The magic of play

If there are children in your life, how magical is their childhood? Are they outside playing and creating or does their playtime consist of an early introduction to technology? It can be easy to rely on digital media to entertain children, but it may prove a short-term solution with social and learning ramifications.

kodiak approach

Kodiak approach

After spending time with our kids, it made me realize that their living circumstances are a throwback to an earlier time. The Kodiak Coast Guard base is a gated community; relatively safe, even with risks associated with an unfenced taxiway and Alaskan shoreline and weather. Modest attached homes with small yards mean that neighbors are aware and involved. Cars drive slowly around the base and yield to playing children. Multiple playground help develop negotiation strategies (No, it’s my turn) and gross motor skills. My two granddaughters can play in the yard by themselves; hearkening back to less skittish times when kids were allowed more latitude with how they spent their time. It’s not quite, “Go out and play and be back for dinner,” but parents allow the children to ride bikes and visit the playground unaccompanied.

fairy garden

Fairy home: Welcome, fairies. People–do not disturb

Rachel, my older granddaughter, is currently trying to attract fairies to the yard. She brainstormed about what the fairies might want in their home and how to create it. During a trip to jewel beach, she collected rocks and sea glass as ornaments for the fairies’ habitat. Small lengths of wood formed a fence and a plastic flowerpot became the house. She explained that because the fairies are magical, it doesn’t matter if the door isn’t hinged, but the flowerpot drainage holes should be covered so the fairies don’t get wet.

If you want to encourage a child’s sense of wonder:

  • Choose simple, old-fashioned toys. Dolls, doll houses, blocks, bikes, balls, crafts, cars and clay spur imaginative play.
  • Read. Reading to children, even after they have learned to read for themselves, promotes language skills and fosters an interest in books. Plus, it’s a cozy way to spend a rainy afternoon.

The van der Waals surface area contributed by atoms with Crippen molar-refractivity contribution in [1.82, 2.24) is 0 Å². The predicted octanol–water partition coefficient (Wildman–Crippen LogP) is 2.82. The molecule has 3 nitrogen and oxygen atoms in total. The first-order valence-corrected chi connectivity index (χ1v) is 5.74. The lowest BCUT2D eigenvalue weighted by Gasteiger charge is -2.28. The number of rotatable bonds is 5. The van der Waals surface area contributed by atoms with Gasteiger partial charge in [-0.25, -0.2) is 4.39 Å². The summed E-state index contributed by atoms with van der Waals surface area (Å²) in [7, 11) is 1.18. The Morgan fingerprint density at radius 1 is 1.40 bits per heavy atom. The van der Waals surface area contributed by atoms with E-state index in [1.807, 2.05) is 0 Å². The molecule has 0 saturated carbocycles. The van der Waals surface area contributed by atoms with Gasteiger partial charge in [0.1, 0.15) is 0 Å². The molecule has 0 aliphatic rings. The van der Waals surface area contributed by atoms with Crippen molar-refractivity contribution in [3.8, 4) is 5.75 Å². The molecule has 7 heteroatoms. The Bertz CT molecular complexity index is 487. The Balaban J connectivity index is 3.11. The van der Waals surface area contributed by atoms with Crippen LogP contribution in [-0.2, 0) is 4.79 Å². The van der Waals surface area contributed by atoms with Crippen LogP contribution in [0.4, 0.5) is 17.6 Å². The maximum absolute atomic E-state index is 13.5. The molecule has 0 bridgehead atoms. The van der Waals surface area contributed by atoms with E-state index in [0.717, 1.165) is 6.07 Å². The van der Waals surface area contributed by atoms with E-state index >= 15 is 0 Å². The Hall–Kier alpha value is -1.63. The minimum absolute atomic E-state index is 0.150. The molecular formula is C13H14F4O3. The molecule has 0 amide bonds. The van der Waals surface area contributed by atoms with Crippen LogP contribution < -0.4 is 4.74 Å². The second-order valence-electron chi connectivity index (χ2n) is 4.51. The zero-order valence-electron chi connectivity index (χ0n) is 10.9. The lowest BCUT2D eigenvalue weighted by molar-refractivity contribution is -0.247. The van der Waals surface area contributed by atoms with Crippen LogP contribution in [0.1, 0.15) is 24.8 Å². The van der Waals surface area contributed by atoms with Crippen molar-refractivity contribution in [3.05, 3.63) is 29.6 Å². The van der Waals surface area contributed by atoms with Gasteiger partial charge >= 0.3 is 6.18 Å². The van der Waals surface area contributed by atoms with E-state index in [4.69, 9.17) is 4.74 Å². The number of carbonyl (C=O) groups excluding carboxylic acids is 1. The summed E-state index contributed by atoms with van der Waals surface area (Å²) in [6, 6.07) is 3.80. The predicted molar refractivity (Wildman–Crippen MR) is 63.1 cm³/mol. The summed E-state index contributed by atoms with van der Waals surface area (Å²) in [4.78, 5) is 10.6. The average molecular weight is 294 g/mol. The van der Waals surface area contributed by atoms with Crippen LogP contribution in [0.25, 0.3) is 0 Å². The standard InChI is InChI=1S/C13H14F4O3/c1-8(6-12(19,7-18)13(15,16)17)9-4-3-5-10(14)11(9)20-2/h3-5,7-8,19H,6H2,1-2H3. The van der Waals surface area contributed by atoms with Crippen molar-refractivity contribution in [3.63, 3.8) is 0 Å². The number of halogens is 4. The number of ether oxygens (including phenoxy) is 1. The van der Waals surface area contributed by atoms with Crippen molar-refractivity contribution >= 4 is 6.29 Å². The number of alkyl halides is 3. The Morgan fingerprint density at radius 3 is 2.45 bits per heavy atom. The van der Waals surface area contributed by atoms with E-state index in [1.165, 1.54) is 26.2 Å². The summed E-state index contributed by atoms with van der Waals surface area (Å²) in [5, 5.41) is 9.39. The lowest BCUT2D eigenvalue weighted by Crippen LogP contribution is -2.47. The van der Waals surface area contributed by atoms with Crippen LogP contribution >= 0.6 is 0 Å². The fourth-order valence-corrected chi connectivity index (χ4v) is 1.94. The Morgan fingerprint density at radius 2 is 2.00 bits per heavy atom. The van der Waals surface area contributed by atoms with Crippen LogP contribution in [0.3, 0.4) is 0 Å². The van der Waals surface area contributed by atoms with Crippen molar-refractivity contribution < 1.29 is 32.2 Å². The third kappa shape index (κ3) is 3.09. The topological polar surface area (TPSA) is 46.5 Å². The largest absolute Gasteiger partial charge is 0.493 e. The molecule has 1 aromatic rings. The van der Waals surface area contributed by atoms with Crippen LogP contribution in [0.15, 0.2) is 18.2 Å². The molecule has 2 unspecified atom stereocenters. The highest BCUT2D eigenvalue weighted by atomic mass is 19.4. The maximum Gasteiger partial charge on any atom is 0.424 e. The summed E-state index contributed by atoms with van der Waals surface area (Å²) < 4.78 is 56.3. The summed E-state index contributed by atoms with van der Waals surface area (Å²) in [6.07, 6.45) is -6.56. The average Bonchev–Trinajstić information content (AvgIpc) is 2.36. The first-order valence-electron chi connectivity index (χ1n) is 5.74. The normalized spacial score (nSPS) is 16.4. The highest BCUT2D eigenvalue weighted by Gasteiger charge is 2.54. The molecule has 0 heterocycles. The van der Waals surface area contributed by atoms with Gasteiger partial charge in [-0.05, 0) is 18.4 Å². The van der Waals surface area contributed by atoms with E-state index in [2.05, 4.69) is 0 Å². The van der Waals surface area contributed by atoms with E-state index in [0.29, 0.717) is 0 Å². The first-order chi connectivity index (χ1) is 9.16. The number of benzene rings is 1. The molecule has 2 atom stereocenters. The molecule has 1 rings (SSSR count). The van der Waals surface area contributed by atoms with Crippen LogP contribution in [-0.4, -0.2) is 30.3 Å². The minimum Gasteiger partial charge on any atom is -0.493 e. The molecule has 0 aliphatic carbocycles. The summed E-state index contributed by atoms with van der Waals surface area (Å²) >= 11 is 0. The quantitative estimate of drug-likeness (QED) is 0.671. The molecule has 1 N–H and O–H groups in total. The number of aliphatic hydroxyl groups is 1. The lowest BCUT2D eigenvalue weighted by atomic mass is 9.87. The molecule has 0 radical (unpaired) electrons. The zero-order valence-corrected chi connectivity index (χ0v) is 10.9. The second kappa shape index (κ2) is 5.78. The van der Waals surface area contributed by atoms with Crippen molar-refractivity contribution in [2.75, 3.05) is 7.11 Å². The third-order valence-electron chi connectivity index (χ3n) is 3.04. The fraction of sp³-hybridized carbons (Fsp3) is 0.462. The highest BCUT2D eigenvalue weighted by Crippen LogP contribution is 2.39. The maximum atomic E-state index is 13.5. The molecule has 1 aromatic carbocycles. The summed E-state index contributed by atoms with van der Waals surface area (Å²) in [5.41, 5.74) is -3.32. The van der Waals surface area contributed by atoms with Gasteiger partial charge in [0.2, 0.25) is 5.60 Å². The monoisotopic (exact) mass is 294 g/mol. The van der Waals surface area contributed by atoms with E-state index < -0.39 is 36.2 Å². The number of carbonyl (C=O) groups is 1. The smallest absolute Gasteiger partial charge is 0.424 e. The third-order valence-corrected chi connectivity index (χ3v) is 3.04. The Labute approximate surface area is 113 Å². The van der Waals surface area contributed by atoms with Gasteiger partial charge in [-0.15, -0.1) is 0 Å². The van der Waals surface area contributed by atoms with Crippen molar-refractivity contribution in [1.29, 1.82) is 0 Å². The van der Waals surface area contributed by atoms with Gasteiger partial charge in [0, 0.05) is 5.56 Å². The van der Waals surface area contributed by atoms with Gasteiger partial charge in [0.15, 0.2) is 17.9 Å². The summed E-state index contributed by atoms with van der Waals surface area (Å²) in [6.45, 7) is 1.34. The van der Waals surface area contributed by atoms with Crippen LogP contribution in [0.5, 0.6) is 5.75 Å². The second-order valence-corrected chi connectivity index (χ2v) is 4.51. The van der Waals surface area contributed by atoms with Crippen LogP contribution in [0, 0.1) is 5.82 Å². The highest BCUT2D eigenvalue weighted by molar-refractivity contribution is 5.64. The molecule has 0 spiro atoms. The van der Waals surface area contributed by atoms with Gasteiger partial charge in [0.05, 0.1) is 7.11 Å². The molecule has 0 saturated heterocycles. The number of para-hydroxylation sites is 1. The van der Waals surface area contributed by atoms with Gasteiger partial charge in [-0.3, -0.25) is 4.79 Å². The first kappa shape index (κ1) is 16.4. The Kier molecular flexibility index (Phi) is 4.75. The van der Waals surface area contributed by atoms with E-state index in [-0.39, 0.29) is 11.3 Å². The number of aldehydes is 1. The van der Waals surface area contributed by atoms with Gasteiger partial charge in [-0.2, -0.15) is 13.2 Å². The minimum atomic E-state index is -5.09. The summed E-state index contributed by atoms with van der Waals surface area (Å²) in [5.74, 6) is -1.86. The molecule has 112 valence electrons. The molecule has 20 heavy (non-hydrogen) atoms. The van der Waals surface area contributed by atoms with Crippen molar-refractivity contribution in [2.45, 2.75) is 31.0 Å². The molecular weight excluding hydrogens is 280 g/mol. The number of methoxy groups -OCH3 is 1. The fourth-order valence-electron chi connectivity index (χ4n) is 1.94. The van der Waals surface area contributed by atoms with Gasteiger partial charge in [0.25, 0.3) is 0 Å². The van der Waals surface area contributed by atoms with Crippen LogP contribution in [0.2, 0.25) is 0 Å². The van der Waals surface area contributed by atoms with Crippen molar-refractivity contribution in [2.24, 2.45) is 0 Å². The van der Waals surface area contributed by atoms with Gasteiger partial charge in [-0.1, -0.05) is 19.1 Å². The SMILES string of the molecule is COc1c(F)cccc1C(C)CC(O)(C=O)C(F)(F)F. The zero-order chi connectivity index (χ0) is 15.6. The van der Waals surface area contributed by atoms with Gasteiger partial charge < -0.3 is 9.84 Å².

• Allow time for free play. Unscheduled time teaches children to use their own resources to amuse themselves. Sports and lessons are great, but make sure kids have time to play on their own.
  • Send the kids outside. Children can be loud and messy outdoors while learning to appreciate nature.
  • Restrict technology. Electronic toys that need recharging or batteries can stifle creativity. How many ways can a child use a remote-controlled helicopter or racecar? The toy directs the play.
  • Limit digital media. While many families rely on digital media, the American Academy of Pediatrics recommends limits, including no more than two hours a day of screen exposure (which includes TV, DVDs, computers, smart phones, and tablets) for children ages 3-18. And none, yes zero, for 2-year-olds and younger. When kids watch programs or play on computers, they are using only two senses:hearing and sight. Television and computers create passive consumers of information; exposing viewers to someone else’s make-believe world. Also, young children are more influenced by advertising since they can’t differentiate between commercials and programs.

Moss, beach glass, wood scraps and rocks. Simple materials, readily available, so a child can create fairy tales or imaginary worlds. Less structure; more freedom. Children learn through playing Give children time and space to roam, so they can explore, discover and invent. And by the way, the same suggestions apply to adults. Don’t let kids have all the fun.

© Joan S Grey, 15 June 2016
IndexCardCure™: living life intentionally
http://www.indexcardcure.com

One thought on “The magic of play

  1. Pingback: CAMBRIDGE, Mass.: A midsummer morning’s dream | IndexCardCure™

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